In the central section of the park, Red Bloodwood (Corymbia gummifera) and Blackbutt (Eucalyptus pilularis) grow on the Devonian strata, as well as Rough-barked Apple (Angophora floribunda), Brown Stringbark (E. baxteri), Mountain Grey Gum (E. cypellocarpa), Coast Grey Box (E. bosistoana), Swamp Gum (E. ovata), Ironbark (E. tricarpa), Manna Gum (E. viminalis) and Woollybutt (E. longifolia), with an understorey of Black Sheoak, Large-leaf Hopbush, Coast Tea-tree, Port Jackson Pine, Black Wattle, Coast Banksia and Grass Tree. Silvertop Ash (Eucalyptus sieberi) predominates in the south.
The Dune Dry Scrub Forests of the northern section include Red Bloodwood; Blackbutt; Woollybutt and Forest Red Gum. Moist gullies, next to Disaster Bay, support Warm Temperate patches of rainforest species including Lillypilly, Sassafras, Scentless Rosewood, Cabbage Tree, Smooth Mock Olive, Sweet Pittosporum, Bolwarra, Sandpaper Fig, Muttonwood, Smilax vines and tree ferns.
The closed heath land on the headlands and cliff lines, typified by the vegetation at Green Cape, includes Dwarf Sheoak, Silky Hakea, Coast Westringia, Common Heath, Coral Heath, White Kunzea, Daphne Heath, Native Fuchsia, Boronias, Croweas and Hibbertias. The heathland is significant, not only because of its restricted distribution, but also because it provides important habitat for threatened species like the vulnerable Striated Field Wren.
Closer to the coast, the closed scrubland/ woodland includes Giant Honey Myrtle (Melaleuca armillaris), Large-leaf Hopbush, Coast Banksia and Sydney Green Wattle.
The estuarine and floodplains at Pambula are important habitats for salt marsh and mangroves.
The perched swamps of Woodburn and Bittangabee Creek support Bauera, Melaleucas, Sprengelias and Mimulus.
Ben Boyd National Park is also significant, because it contains plants at the limit of their natural distribution. For example, it is the southernmost limit of Blackbutt (middle section of park and on track to the Pinnacles) and Plum Pine and the northernmost limit of Brown Stringybark and Furze Hakea.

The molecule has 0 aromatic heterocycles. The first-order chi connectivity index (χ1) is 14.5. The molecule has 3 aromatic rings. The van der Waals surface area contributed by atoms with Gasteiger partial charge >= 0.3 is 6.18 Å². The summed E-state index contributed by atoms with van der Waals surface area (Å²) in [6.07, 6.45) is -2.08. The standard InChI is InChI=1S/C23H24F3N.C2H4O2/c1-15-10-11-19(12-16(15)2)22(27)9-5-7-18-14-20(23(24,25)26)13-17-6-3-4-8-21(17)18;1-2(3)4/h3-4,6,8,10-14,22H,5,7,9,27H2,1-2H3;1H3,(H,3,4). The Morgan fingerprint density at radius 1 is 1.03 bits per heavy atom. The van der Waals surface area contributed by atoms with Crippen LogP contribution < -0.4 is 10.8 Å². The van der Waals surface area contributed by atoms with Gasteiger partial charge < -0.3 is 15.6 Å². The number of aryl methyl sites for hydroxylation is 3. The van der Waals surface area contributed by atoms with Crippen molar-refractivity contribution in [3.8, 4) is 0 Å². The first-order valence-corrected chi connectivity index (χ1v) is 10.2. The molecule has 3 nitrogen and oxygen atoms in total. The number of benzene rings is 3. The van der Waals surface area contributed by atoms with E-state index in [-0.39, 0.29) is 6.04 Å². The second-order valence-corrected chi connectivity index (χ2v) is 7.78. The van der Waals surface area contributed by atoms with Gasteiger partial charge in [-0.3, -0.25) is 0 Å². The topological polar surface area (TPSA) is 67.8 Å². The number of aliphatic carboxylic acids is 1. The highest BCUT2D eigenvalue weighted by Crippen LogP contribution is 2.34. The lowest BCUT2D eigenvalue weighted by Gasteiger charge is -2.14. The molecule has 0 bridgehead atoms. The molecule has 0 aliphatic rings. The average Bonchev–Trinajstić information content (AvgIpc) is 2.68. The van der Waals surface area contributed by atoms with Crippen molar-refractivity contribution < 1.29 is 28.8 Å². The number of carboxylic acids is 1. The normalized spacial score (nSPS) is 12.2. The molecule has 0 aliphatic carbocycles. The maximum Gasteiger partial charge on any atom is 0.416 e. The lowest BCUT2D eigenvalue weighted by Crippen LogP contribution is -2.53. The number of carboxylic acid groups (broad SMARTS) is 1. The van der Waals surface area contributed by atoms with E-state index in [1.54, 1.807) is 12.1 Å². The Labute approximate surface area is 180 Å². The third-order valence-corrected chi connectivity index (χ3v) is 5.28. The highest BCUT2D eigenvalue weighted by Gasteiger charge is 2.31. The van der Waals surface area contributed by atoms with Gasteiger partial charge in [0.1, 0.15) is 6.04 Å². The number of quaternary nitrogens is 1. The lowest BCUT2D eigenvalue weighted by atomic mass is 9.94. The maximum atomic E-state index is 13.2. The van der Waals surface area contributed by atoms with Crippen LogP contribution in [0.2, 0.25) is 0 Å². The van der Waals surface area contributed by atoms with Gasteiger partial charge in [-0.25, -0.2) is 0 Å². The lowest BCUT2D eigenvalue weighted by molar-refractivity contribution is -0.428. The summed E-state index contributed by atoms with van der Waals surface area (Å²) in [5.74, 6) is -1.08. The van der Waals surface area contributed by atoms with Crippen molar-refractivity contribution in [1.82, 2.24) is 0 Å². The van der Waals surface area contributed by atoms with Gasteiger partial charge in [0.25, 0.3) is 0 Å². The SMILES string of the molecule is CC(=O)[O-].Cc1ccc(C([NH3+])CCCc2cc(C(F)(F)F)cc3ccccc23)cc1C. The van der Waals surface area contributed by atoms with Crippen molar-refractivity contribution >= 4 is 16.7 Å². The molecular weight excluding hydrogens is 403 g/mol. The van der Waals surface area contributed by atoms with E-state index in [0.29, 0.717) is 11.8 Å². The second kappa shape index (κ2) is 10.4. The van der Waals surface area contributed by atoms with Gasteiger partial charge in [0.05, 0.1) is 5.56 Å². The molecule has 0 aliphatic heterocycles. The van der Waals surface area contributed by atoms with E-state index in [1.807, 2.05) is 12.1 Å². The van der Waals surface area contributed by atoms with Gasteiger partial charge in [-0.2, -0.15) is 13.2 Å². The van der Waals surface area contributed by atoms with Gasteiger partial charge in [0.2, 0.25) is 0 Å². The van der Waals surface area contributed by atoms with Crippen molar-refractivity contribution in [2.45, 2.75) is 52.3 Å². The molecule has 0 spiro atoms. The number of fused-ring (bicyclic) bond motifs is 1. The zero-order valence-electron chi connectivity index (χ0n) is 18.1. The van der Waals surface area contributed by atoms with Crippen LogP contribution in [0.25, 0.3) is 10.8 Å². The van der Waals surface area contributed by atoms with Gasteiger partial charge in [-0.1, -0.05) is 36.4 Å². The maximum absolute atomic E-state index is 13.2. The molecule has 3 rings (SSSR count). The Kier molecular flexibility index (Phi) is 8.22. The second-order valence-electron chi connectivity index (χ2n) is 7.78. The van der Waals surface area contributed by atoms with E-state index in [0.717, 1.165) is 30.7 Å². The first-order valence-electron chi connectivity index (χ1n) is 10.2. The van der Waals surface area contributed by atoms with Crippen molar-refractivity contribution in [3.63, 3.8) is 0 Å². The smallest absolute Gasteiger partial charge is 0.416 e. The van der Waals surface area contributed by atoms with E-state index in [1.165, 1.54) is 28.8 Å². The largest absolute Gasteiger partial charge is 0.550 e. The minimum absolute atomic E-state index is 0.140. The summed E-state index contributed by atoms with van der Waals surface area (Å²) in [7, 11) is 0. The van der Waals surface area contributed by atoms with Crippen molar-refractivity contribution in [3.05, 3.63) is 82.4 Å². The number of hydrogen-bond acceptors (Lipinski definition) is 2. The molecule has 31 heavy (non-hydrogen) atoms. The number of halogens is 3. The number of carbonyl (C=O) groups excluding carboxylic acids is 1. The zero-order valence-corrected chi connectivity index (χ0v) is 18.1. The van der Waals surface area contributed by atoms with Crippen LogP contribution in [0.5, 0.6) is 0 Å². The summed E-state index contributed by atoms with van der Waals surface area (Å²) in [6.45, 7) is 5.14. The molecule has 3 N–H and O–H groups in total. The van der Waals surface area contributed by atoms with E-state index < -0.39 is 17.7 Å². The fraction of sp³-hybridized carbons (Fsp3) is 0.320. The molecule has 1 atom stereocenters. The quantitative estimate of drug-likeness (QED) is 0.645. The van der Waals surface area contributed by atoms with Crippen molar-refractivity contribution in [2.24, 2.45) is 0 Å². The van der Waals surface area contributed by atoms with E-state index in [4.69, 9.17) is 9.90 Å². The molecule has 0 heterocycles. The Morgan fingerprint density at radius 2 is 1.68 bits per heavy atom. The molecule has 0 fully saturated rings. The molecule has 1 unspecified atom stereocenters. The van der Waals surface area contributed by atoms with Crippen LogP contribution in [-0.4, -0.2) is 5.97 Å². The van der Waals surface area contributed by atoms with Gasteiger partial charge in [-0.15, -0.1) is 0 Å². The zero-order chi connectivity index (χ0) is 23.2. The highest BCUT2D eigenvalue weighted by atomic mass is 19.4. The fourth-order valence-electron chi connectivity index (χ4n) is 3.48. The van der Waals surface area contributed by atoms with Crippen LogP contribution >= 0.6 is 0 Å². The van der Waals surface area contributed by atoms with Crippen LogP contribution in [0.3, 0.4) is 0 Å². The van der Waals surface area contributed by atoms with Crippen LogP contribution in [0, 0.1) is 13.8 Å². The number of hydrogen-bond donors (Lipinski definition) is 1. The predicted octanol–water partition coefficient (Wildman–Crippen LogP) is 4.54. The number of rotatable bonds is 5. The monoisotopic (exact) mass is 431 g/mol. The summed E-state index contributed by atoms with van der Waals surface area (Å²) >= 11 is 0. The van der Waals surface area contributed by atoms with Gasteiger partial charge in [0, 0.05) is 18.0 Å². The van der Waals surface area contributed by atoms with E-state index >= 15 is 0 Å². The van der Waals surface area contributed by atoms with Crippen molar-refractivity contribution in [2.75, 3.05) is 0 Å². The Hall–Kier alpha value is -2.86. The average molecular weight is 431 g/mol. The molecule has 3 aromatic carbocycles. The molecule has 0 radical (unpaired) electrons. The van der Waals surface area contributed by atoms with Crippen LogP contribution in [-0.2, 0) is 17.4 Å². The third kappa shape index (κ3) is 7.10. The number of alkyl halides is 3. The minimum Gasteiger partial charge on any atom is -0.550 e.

The wide variety of habitats are home to 150 species of birds, of which 48 species are water birds; 50 native mammals; 15 reptile species and 2 frog species.
These include :
1 critically endangered bird species : the Hooded Plover (only 50 left in NSW);
4 endangered animal species : Southern Brown Bandicoot: important for the dispersal of fungi; green and Golden Bell Frog; Regent Honeyeater and Gould’s Petrel.
25 vulnerable species including the Ground Parrot and Striated Field Wren of the coastal heathlands; the Powerful Owl, Sooty Owl and Masked Owl and Yellow-Bellied Gliders of the tall open forest; Glossy Black Cockatoos; Tiger Quolls, Koalas, Long-nosed Potoroos and White-footed Dunnarts; Pied and Sooty Oyster Catchers; and Providence Petrels and Wandering Albatrosses.
The sea life is amazingly abundant too.
There are also a significant number of feral weeds and pests including: pine trees; bitou bush; blackberry; bridal creeper; sea spurge; wild dogs; foxes; deer; rabbits and cats (especially round the Eden tip, which is the gateway to Terrace Beach, Lennards Island and North Head). The pines are remnants of Forestry plantations from the 1940s.
Ben Boyd National Park has a long history of aboriginal occupation with more than 50 sites, most of which are on headlands, including middens and artefact scatters, campsites and rock shelters, scarred trees, stone arrangements and possible axe grinding grooves. In South Eastern New South Wales, there were 2 aboriginal nations, the Monaroo and the Yuin, and within these 2 nations were a number of tribes and language groups. The aborigines of Twofold Bay, the South Coast and the South Monaro Tablelands included the Dhurga; Dyirringan; Bidawal; Dthawa; Maneroo; Kudingal and Ngarigo language groups and clans. There were well-established trade routes for trade and exchange of white pipe clay used for white ochre, quartz crystals and twine, and large groups would congregate for celebrations and the exchange of marriage partners.